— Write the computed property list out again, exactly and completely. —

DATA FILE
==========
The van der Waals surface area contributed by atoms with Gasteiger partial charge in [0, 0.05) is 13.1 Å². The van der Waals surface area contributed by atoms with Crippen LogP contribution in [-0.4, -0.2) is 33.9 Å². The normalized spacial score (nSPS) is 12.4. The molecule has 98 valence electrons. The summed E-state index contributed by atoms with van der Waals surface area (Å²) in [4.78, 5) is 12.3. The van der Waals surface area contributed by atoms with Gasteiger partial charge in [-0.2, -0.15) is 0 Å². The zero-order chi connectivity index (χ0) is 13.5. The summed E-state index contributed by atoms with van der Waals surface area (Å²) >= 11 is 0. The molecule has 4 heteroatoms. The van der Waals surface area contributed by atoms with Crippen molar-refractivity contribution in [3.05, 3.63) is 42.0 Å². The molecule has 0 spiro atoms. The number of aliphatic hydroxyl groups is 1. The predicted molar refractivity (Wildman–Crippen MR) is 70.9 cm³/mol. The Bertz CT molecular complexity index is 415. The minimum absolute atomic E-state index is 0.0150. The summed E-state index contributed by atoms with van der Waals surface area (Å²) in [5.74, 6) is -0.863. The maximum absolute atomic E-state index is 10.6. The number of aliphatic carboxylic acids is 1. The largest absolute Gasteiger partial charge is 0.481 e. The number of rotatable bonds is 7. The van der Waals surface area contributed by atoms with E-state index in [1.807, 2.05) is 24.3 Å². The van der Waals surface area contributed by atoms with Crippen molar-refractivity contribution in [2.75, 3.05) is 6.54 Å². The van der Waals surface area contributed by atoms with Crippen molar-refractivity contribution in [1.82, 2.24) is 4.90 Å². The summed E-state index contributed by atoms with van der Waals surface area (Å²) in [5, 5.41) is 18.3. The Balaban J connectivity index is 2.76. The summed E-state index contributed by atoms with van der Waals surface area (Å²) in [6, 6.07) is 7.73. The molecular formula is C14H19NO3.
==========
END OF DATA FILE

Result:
The van der Waals surface area contributed by atoms with Gasteiger partial charge in [0, 0.05) is 13.1 Å². The van der Waals surface area contributed by atoms with Crippen LogP contribution in [-0.4, -0.2) is 33.9 Å². The normalized spacial score (nSPS) is 12.4. The molecule has 98 valence electrons. The summed E-state index contributed by atoms with van der Waals surface area (Å²) in [4.78, 5) is 12.3. The van der Waals surface area contributed by atoms with Gasteiger partial charge in [-0.2, -0.15) is 0 Å². The zero-order chi connectivity index (χ0) is 13.5. The summed E-state index contributed by atoms with van der Waals surface area (Å²) >= 11 is 0. The molecule has 4 heteroatoms. The van der Waals surface area contributed by atoms with Crippen molar-refractivity contribution in [3.05, 3.63) is 42.0 Å². The molecule has 0 spiro atoms. The number of aliphatic hydroxyl groups is 1. The predicted molar refractivity (Wildman–Crippen MR) is 70.9 cm³/mol. The Bertz CT molecular complexity index is 415. The minimum absolute atomic E-state index is 0.0150. The summed E-state index contributed by atoms with van der Waals surface area (Å²) in [5.74, 6) is -0.863. The maximum absolute atomic E-state index is 10.6. The number of aliphatic carboxylic acids is 1. The largest absolute Gasteiger partial charge is 0.481 e. The number of rotatable bonds is 7. The van der Waals surface area contributed by atoms with E-state index in [1.807, 2.05) is 24.3 Å². The van der Waals surface area contributed by atoms with Crippen molar-refractivity contribution in [2.75, 3.05) is 6.54 Å². The van der Waals surface area contributed by atoms with Crippen molar-refractivity contribution in [1.82, 2.24) is 4.90 Å². The summed E-state index contributed by atoms with van der Waals surface area (Å²) in [5, 5.41) is 18.3. The Balaban J connectivity index is 2.76. The summed E-state index contributed by atoms with van der Waals surface area (Å²) in [6, 6.07) is 7.73. The molecular formula is C14H19NO3.